Jewish Life

Welcoming Shavuot with customs of the season

By Deborah Fineblum

(JNS) I’ve often heard it said that Shavuot is the only major Jewish holiday many Diaspora Jews have never heard of or ever celebrated. And so, for the uninitiated, here’s a Shavuot primer. 

For starters, the two-day holiday (celebrated just one day in Israel) begins this year after Shabbat on Saturday evening, June 8, and ends at nightfall on Monday, June 10. Shavuot means “weeks” in Hebrew, arriving seven weeks after Passover, and concludes the counting of the Omer, which begins on the second day of Passover. 

More widely known, it celebrates the moment some 3,330 years ago when the Israelites interrupted their wanderings in the wilderness long enough to stand together at the foot of Mount Sinai. There, amid thunder and lightning, they were given God’s living laws, in the form of the Torah, that would guide and propel their descendants into becoming the longest-running religion on Earth.

The holiday is one of the Shalosh Regalim, the three biblical pilgrimage festivals, and marks the wheat harvest in Israel. The Torah teaches us to bring the first fruits of our harvest to God on Shavuot, but since the destruction of the First and Second Temples in Jerusalem, Jews have had nowhere to bring these fruits. 

There is little else in the Torah to guide our celebrations, except from refraining from work. Note: Tying the holiday to the giving of the Torah was added after Second Temple days.

There are, however, quite a few age-old (and some newer) traditions for celebrating the holiday:

All-night (or at least late-night) learning. Tikkun Leil Shavuot (“Repair of Shavuot night”), instituted by the mystics of Tzfat in the 1500s, is so named because the tradition is to stay up all night learning to make up for our ancestors oversleeping on the morning they were to receive the Torah. It is traditional to stay up through the night engaging in a full night of study.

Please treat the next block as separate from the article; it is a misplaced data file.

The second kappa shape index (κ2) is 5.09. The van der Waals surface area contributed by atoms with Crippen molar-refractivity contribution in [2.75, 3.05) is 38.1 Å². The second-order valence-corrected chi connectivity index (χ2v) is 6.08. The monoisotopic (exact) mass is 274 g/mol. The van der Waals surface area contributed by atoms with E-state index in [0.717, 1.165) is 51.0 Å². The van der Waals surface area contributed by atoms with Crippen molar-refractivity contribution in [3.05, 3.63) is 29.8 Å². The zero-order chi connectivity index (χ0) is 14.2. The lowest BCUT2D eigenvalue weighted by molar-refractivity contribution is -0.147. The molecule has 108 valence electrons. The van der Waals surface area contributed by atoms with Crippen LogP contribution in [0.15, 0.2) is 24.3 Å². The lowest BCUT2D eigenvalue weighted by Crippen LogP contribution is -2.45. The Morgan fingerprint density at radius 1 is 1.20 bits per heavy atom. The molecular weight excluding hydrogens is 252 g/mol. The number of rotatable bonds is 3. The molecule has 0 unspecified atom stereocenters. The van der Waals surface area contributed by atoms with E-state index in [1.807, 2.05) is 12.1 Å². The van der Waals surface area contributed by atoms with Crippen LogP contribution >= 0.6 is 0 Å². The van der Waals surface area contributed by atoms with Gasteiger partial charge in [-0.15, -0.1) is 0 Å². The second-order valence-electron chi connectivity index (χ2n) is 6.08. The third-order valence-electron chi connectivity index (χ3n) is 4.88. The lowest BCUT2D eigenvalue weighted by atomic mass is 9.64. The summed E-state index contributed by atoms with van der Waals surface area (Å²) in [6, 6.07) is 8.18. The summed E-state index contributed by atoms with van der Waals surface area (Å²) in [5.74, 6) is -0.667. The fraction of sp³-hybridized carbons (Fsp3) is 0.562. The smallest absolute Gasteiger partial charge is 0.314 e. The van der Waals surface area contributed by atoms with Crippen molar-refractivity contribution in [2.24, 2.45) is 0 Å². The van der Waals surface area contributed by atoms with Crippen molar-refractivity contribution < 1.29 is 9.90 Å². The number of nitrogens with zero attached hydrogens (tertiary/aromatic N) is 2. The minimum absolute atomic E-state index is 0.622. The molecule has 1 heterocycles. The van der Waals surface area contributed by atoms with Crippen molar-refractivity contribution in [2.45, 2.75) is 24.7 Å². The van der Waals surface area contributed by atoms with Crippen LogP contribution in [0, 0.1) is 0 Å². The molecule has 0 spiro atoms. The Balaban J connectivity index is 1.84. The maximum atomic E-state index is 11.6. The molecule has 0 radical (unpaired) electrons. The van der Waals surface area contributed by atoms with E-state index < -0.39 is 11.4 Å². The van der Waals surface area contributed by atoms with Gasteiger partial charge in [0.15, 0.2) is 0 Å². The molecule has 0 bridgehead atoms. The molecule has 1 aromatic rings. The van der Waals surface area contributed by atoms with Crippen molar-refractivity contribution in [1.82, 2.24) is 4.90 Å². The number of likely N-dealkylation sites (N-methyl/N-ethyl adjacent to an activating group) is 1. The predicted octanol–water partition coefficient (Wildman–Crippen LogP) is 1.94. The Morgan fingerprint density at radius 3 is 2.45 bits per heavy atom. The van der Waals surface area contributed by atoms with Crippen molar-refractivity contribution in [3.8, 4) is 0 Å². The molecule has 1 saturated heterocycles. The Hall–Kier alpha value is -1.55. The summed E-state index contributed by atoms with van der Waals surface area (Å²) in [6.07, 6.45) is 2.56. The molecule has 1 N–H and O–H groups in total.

Cheesecake, blintzes and other dairy delights. This tradition reflects the Israelites’ 40-year trek to the land “flowing with milk and honey.” Another connection: Jews compare the words of Torah to the sweetness of milk and honey. Try the spectacular cheesecake recipe included on this page!

An extra charitable deed or act of kindness. Based on the command the Torah gives us (Vayikra 23:22) to leave the corners of our field unharvested so the poor and the convert can come and take it at night (the dark saves them from embarassment).

Decorate homes and synagogues. Some fill their homes with beautiful flowers and greenery for the holiday, as do some synagogues.

Celebrate converts. This honors Ruth, the most notable Jew-by-choice, whose dramatic story we read on Shavuot. Ruth, destined to be the great-grandmother of King David, was known for her commitment and for stating: “Your people will be my people, and your God my God.”

CAP: Haredi Jews follow an ancient biblical command and harvest wheat with a hand sickle in a field near the Israeli town of Modi’in. They will store the wheat for almost a year and then use it to grind flour to make Passover matzah. Photo: Nati Shohat/Flash90.

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